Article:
Lakshmi Sehgal was a doctor, activist, captain and politician.  Perhaps more than anything else, though, she was her mother’s daughter.

Lakshmi was born in Madras, India, on October 24th, 1914. Her father, S. Swaminadhan, was a lawyer, and her mother Ammukutty Swaminathan was an activist. Ammukutty was a child bride who married Swaminathan when she was just 14 years old.  He was twenty years her senior, but she was the one who set the terms, insisting that she be allowed to live in the city, study English until she achieved mastery of the language, and never be asked what time she was going to be home because no one asked that same question of her brothers.

Ammukutty went on to play a significant role in the freedom struggle of India and ultimately helped draft the country’s Constitution. She protested the caste system, supported bills designed to empower women, and in 1917, formed the Women’s India Association in Madras, which was designed to provide assistance to, and address challenges facing, female workers in India.

Lakshmi was still a toddler when her mother founded the Woman’s India Association, and she spent her childhood surrounded by her mother’s activism. She recalls one incident wherein her mother walked into Lakshmi’s bedroom, took all of her best dresses, and burned them in a bonfire of foreign goods. 

This activism rubbed off on Lakshmi, whose refusal to adhere to societal norms began early.  As a child, in an act she would later describe as her first rebellion, she marched over to a child from a local tribe who was deemed so unworthy by the caste system that Lakshmi’s grandmother described even their shadows as being polluting.  Defying her grandmother and society’s expectations and beliefs, little Lakshmi grabbed the young child’s hand and ran off to play with her.  It was horrifying to her grandmother and a start of a lifelong commitment to activism and equity for Lakshmi.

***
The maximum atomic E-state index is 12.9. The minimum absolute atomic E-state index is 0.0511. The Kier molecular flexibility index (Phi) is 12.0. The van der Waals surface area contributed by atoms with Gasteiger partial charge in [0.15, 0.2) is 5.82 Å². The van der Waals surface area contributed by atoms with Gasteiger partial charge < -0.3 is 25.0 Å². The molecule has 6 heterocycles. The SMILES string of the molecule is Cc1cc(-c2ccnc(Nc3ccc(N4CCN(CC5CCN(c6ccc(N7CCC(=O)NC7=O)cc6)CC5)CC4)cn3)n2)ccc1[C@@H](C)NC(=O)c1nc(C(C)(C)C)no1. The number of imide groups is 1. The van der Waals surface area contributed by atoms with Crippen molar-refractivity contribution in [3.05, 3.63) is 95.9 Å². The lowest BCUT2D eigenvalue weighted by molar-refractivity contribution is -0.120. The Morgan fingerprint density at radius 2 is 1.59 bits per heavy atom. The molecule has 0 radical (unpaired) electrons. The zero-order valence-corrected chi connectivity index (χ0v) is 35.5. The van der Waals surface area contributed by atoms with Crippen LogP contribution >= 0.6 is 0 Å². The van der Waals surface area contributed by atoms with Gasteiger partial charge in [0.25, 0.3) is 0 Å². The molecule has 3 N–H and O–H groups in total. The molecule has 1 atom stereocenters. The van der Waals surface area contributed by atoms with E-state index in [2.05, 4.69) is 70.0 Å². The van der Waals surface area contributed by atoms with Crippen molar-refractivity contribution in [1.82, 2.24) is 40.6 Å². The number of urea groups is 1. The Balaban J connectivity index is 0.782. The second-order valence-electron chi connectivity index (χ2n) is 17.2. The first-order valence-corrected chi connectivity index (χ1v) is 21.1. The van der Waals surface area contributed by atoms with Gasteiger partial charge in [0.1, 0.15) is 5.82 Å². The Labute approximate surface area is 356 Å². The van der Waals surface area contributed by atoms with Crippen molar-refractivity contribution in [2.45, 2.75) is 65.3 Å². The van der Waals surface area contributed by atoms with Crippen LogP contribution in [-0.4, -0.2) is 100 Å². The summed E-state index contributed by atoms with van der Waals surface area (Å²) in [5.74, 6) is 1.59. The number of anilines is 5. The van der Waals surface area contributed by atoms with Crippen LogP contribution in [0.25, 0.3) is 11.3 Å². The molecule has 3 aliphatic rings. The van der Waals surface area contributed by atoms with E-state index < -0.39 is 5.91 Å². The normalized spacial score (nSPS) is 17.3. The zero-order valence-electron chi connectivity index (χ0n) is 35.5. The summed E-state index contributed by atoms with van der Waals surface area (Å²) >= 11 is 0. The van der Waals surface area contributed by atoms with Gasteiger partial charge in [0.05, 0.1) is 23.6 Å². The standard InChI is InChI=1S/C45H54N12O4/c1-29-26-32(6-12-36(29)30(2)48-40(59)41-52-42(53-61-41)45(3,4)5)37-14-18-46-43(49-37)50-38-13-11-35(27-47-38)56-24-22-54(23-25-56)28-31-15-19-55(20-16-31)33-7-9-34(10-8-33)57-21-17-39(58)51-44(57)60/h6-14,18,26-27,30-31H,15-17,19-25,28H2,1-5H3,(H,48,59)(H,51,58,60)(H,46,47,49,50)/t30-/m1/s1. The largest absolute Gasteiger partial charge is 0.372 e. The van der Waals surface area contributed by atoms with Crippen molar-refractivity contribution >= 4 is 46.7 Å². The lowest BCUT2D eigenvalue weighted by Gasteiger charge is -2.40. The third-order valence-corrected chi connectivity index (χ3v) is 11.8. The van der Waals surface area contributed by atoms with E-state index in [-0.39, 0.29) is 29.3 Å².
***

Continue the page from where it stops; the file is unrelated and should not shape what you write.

After high school, Lakshmi went on to earn a medical degree, but the call to activism was strong, and by the time she was in her 30s, Lakshmi had become a profoundly important figure in the Indian National Army, where she served as a captain and created and led an all-female regiment that was 1500 women strong.  

In 1947, she married Col. Prem Kumar Sehgal, who was also a prominent figure in the Indian National Army, and the two moved to Kanpur.  There, Lakshmi set up a medical practice where she spent her days providing treatment to refugees.  She continued seeing patients daily, even into her 90s.  She also remained active in politics and activism, joining the Communist Party of India in the 70s and helping to found the All Indian Democratic Women’s Association (AIDWA) in 1981.  In 2002, she served as the Left’s presidential candidate. Though she knew, and even admitted, that she had no chance of winning, she used her platform to critique the increased poverty, inequity, and division inherent in the political system.

Lakshmi had two daughters—one grew up to be a dancer and the other a political activist just like her mother and grandmother. Lakshmi died in 2012 at the age of 97, leaving a tremendous legacy behind her. 

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Amber Karlins

Written by Amber Karlins

Amber works as a professor in Florida, teaching writing, literature, and theatre. Her first book, a work of creative non-fiction, was published in 2011. She also enjoys academic writing and has published papers in such places as the African American National Biography and the Journal for the Society of Armenian Studies.

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